Glass

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Glass has been used for thousands of years. In the past it was very expensive and only the richest people could afford glass for windows and jewellery. Today glass is much less expensive and is used to make many different things, from windows and light bulbs to milk bottles and glass jars.

Glass is transparent, hard, is easily moulded into shapes and does not flavour food or drink stored in it. This makes it ideal for making bottles and jars.

The main raw material used to make glass is sand. To make clear glass, a special sand called silica sand is used.

This fine white sand is needed because it is very pure and does not contain other unwanted chemicals. Glass production also needs limestone, soda ash and other chemicals to colour the glass. The production of glass uses energy, both during the extraction of the sand as well as during transportation and processing. Large amounts of fossil fuels (coal, oil and gas) are used during these stages, which in turn produce the greenhouse gas, carbon dioxide.

The main sources of the silica sand needed to make clear glass are in Australia and South East Asia in countries like Indonesia, Malaysia and Vietnam. Silica sand also comes from other countries including China, India and Egypt. Some sand is from Britain and Ireland and most of the glass factories in the U.K. use this sand.

There are different types of glass and each uses a slightly different mix of raw materials. The sand, limestone and other ingredients are carefully weighted and melted together in a furnace at around 1500º C (water boils at 100º C). The molten glass is then formed into the final product, for example sheets for windows or shaped into bottles and jars.

If you have a recycling bin, you cannot put glass bottles and jars in it. This is because the glass would smash in the lorries and get mixed with the other materials.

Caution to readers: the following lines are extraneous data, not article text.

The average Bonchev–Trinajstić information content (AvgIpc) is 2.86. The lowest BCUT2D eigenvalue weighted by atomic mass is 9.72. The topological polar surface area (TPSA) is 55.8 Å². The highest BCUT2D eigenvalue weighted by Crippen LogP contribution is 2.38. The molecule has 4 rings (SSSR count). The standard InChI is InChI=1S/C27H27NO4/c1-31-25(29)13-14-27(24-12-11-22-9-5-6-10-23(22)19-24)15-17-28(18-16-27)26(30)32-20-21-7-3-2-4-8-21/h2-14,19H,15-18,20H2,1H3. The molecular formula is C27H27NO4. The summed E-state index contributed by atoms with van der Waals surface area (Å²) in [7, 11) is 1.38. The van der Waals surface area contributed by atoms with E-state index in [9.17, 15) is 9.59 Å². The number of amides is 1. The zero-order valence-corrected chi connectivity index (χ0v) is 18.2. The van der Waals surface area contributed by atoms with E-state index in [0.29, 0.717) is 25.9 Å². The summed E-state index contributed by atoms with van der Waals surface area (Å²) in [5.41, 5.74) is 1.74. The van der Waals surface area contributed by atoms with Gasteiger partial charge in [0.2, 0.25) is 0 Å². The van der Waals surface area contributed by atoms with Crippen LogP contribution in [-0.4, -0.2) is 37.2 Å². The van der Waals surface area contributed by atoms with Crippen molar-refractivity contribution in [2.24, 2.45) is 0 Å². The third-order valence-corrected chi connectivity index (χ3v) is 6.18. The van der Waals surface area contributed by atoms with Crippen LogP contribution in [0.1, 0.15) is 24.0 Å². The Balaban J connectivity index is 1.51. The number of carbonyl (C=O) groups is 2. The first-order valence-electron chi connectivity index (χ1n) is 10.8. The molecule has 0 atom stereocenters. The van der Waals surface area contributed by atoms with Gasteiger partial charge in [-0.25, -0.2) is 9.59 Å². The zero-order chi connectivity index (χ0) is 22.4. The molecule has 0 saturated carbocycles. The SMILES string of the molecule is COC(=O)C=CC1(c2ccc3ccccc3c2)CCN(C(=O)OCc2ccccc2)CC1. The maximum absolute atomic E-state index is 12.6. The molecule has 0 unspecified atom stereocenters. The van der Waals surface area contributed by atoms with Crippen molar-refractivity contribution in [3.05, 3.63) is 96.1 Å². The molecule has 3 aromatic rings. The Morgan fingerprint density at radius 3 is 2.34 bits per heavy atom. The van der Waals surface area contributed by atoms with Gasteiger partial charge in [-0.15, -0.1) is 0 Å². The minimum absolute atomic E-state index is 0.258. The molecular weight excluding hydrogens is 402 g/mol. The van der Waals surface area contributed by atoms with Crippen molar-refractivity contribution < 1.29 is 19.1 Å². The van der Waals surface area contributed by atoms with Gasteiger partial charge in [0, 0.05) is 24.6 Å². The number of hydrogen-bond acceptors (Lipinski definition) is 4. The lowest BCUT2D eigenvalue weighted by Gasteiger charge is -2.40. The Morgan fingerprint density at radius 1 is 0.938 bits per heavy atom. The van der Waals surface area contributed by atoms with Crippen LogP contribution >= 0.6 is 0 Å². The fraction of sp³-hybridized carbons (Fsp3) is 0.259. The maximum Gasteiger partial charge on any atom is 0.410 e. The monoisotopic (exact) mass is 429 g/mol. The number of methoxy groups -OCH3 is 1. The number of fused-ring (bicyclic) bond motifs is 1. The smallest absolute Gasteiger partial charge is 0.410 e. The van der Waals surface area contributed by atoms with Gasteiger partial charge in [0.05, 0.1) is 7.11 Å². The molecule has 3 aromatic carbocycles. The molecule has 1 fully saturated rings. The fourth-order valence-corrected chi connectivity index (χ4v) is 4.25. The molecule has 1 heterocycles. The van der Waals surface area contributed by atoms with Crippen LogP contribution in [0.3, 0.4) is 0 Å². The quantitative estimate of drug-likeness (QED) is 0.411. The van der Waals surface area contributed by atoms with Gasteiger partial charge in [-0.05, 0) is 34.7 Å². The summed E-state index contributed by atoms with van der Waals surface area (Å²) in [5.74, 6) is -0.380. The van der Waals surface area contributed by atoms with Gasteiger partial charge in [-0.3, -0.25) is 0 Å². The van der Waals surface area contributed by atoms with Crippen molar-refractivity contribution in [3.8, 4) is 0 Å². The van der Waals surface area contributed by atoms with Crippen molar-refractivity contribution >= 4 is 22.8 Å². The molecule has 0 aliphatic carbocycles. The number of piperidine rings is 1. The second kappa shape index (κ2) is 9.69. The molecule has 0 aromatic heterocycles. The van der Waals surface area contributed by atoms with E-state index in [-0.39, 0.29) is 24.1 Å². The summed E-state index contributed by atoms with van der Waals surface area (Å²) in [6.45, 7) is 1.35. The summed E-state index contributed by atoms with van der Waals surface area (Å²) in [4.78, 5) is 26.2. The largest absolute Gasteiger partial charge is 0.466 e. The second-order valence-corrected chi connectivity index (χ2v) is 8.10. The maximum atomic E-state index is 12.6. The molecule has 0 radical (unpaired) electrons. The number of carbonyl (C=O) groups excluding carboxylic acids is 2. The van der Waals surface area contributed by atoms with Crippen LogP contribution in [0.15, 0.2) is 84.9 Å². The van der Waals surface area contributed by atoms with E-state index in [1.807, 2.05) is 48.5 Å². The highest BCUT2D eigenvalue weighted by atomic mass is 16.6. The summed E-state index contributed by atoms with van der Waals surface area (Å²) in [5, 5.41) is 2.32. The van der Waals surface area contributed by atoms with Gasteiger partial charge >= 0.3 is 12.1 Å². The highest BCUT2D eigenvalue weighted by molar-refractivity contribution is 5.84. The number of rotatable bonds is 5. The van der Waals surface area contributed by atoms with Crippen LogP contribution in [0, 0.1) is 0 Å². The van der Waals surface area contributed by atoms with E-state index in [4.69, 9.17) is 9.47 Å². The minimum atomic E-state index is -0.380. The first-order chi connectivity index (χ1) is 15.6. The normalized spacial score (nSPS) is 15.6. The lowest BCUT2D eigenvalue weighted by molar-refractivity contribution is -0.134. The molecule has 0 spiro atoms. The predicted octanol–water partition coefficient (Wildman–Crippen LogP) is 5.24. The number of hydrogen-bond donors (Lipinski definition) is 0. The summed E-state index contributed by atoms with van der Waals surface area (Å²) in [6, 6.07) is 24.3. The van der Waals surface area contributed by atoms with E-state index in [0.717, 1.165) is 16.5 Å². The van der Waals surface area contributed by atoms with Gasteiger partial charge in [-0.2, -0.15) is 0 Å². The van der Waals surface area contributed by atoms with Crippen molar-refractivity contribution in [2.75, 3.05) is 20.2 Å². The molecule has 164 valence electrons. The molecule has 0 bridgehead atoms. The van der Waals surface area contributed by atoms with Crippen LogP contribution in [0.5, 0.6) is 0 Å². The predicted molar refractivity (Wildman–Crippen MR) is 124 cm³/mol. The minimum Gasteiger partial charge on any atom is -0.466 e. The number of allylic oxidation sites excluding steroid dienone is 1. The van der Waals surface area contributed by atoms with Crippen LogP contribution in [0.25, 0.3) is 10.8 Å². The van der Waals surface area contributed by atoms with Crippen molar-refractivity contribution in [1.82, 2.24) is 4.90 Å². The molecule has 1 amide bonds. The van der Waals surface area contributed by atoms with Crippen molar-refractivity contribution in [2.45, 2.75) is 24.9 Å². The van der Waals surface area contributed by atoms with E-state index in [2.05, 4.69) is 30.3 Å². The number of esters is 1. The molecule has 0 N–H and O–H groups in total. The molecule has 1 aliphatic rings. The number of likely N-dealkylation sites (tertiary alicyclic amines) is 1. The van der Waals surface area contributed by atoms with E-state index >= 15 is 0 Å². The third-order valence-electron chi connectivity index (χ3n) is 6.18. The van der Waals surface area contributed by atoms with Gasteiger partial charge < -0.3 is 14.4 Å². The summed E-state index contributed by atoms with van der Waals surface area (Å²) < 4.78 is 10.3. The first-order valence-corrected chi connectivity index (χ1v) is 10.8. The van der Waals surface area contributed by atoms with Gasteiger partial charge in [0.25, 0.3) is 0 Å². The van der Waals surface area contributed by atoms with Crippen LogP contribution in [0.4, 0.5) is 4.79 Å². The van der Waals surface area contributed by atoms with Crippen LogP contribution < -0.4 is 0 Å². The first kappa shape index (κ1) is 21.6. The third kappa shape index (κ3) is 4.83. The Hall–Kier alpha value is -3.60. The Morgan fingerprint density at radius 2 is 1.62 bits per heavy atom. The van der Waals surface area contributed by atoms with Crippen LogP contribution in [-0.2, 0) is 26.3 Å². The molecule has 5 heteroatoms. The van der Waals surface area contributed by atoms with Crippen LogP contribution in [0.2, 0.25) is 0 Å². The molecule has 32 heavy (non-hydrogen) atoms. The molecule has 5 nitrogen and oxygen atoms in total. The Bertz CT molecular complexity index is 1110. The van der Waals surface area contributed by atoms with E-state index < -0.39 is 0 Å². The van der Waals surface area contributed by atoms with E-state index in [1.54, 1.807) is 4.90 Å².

People who have Kerbie recycling boxes can use them to recycle their glass bottles and jars. Glass can also be recycled in bottle banks at Recycling Centres and some supermarket car parks. Make sure the bottles and jars are empty and give them a rinse out. Your local Council will be able to tell you exactly where your nearest bottle banks are.

When using bottle banks, never mix up the different colours and remember that only bottles and jars are collected. Window glass, glass cookware like 'Pyrex' and other glass objects can’t be recycled because they are a different type of glass to that used in bottles and jars.

  • glass can be recycled over and over again without losing any quality.
  • the glass collected from amenity sites or kerbside boxes is called 'cullet'. When it reaches the recycling factory it is checked for purity and contaminants like paper and lids.
  • the glass is crushed, melted in a furnace and moulded or mechanically blown into new bottles or jars.
  • In Northern Ireland glass is recycled in County Fermanagh. Glass is also sent to Scotland and other countries for recycling.
  • recycling glass greatly reduces the amount of raw material needed and also the amount of energy used in the process. Reduced energy use means less carbon dioxide is released into the air.
  • it reduces the amount of glass going to landfill, as well as the amount of quarrying needed to get the raw materials.
  • recycling just three glass bottles saves one litre of oil and recycling a single bottle saves enough energy to power a computer for 25 minutes.
  • glass is recycled in Northern Ireland and Scotland which cuts down on the pollution caused by transport.
  • recycled glass isn’t limited to new bottles and jars – it can also be used to make other products including a new road surface material called ‘glasphalt’ and ground into sand for use on golf courses.